Religion Professor Dr. Bryan Whitfield Selected for Governor’s Teaching Fellows Program
MACON – Dr. Bryan J. Whitfield, associate professor of religion in Mercer University’s College of Liberal Arts and director of the Great Books Program, was recently selected as a 2019 Governor’s Teaching Fellow.
Dr. Whitfield will represent Mercer among a select group of faculty from institutions of higher education across the state during the fellows program’s intensive summer symposium May 13-17 and 20-24 at the University of Georgia.
“I am very pleased that Dr. Whitfield was selected as a Governor’s Teaching Fellow for 2019,” said Dr. Anita Olson Gustafson, dean of the College of Liberal Arts. “His selection will allow him to interact with a community of teachers and scholars from across Georgia, bringing new ideas to the classroom and contributing his own notions of teaching excellence to group discussions.”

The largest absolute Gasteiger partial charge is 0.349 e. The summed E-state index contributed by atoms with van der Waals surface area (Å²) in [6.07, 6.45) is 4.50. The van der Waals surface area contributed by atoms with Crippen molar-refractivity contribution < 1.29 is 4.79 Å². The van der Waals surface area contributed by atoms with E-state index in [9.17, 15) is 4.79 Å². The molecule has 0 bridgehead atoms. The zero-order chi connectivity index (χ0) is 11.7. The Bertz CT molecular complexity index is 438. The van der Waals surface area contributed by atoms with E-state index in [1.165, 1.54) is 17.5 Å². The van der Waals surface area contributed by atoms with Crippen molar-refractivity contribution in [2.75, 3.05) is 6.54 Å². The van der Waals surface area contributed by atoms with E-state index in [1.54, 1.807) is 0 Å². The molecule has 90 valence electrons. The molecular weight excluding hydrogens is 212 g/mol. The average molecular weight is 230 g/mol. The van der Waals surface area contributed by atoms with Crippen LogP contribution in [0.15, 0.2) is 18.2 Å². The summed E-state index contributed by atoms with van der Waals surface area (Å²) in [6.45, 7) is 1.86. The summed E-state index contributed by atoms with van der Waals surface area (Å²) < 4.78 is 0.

A native of Smyrna, Dr. Whitfield earned his undergraduate degree, with majors in comparative literature, French and mathematics, from the University of Georgia. He obtained graduate degrees in theology from Yale Divinity School, Southern Baptist Theological Seminary and Indiana University, before pursuing further graduate work at Duke University and completing his Ph.D. in New Testament at Emory University.
Dr. Whitfield is the author of Joshua Traditions and the Argument of Hebrews 3 and 4 (Berlin: De Gruyter, 2013) and writes for Working Preacher.
Before joining Mercer’s faculty in 2002, he taught at Emory University’s Candler School of Theology and Columbia Theological Seminary. During the spring semester of 2014, he served as visiting research professor of New Testament at Johannes Goethe University in Frankfurt, Germany.
The Governor’s Teaching Fellows Program was established by the late Zell Miller, governor of Georgia from 1991-1999, to provide Georgia’s higher education faculty with expanded opportunities for developing important teaching skills. The program is offered through the Institute of Higher Education at the University of Georgia.